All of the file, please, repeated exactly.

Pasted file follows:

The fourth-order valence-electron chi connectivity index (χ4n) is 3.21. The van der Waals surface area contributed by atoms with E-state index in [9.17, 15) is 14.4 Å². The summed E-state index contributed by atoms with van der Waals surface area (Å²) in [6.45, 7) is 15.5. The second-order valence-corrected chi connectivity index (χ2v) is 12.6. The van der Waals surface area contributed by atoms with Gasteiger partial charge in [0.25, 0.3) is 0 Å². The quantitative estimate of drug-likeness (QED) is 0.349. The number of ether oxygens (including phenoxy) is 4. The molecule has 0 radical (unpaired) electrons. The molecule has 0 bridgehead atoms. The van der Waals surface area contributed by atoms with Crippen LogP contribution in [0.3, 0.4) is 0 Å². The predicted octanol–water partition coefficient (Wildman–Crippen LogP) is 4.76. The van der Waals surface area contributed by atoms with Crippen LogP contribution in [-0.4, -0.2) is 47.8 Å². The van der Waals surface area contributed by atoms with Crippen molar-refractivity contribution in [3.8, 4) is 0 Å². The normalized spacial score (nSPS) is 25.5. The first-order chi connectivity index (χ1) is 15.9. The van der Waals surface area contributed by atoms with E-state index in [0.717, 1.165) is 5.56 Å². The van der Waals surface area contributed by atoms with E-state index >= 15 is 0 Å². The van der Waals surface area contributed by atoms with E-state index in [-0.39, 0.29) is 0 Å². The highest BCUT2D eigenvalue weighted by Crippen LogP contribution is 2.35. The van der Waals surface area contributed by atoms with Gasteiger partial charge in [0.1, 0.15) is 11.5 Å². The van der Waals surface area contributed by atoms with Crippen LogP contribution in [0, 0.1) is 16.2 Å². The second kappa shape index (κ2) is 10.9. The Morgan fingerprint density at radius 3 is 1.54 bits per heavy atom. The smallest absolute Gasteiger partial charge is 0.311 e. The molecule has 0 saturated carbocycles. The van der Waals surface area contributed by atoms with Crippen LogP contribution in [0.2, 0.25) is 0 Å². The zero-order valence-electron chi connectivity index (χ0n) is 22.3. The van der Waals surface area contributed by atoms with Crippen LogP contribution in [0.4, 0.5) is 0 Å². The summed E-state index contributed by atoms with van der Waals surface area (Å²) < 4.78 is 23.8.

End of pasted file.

The fourth-order valence-electron chi connectivity index (χ4n) is 3.21. The van der Waals surface area contributed by atoms with E-state index in [9.17, 15) is 14.4 Å². The summed E-state index contributed by atoms with van der Waals surface area (Å²) in [6.45, 7) is 15.5. The second-order valence-corrected chi connectivity index (χ2v) is 12.6. The van der Waals surface area contributed by atoms with Gasteiger partial charge in [0.25, 0.3) is 0 Å². The quantitative estimate of drug-likeness (QED) is 0.349. The number of ether oxygens (including phenoxy) is 4. The molecule has 0 radical (unpaired) electrons. The molecule has 0 bridgehead atoms. The van der Waals surface area contributed by atoms with Crippen LogP contribution in [0.3, 0.4) is 0 Å². The predicted octanol–water partition coefficient (Wildman–Crippen LogP) is 4.76. The van der Waals surface area contributed by atoms with Crippen LogP contribution in [-0.4, -0.2) is 47.8 Å². The van der Waals surface area contributed by atoms with Crippen molar-refractivity contribution in [3.8, 4) is 0 Å². The normalized spacial score (nSPS) is 25.5. The first-order chi connectivity index (χ1) is 15.9. The van der Waals surface area contributed by atoms with E-state index in [0.717, 1.165) is 5.56 Å². The van der Waals surface area contributed by atoms with E-state index >= 15 is 0 Å². The van der Waals surface area contributed by atoms with E-state index in [-0.39, 0.29) is 0 Å². The highest BCUT2D eigenvalue weighted by Crippen LogP contribution is 2.35. The van der Waals surface area contributed by atoms with Gasteiger partial charge in [0.1, 0.15) is 11.5 Å². The van der Waals surface area contributed by atoms with Crippen LogP contribution in [0, 0.1) is 16.2 Å². The second kappa shape index (κ2) is 10.9. The Morgan fingerprint density at radius 3 is 1.54 bits per heavy atom. The smallest absolute Gasteiger partial charge is 0.311 e. The molecule has 0 saturated carbocycles. The van der Waals surface area contributed by atoms with Crippen LogP contribution in [0.2, 0.25) is 0 Å². The zero-order valence-electron chi connectivity index (χ0n) is 22.3. The van der Waals surface area contributed by atoms with Crippen LogP contribution in [0.4, 0.5) is 0 Å². The summed E-state index contributed by atoms with van der Waals surface area (Å²) < 4.78 is 23.8.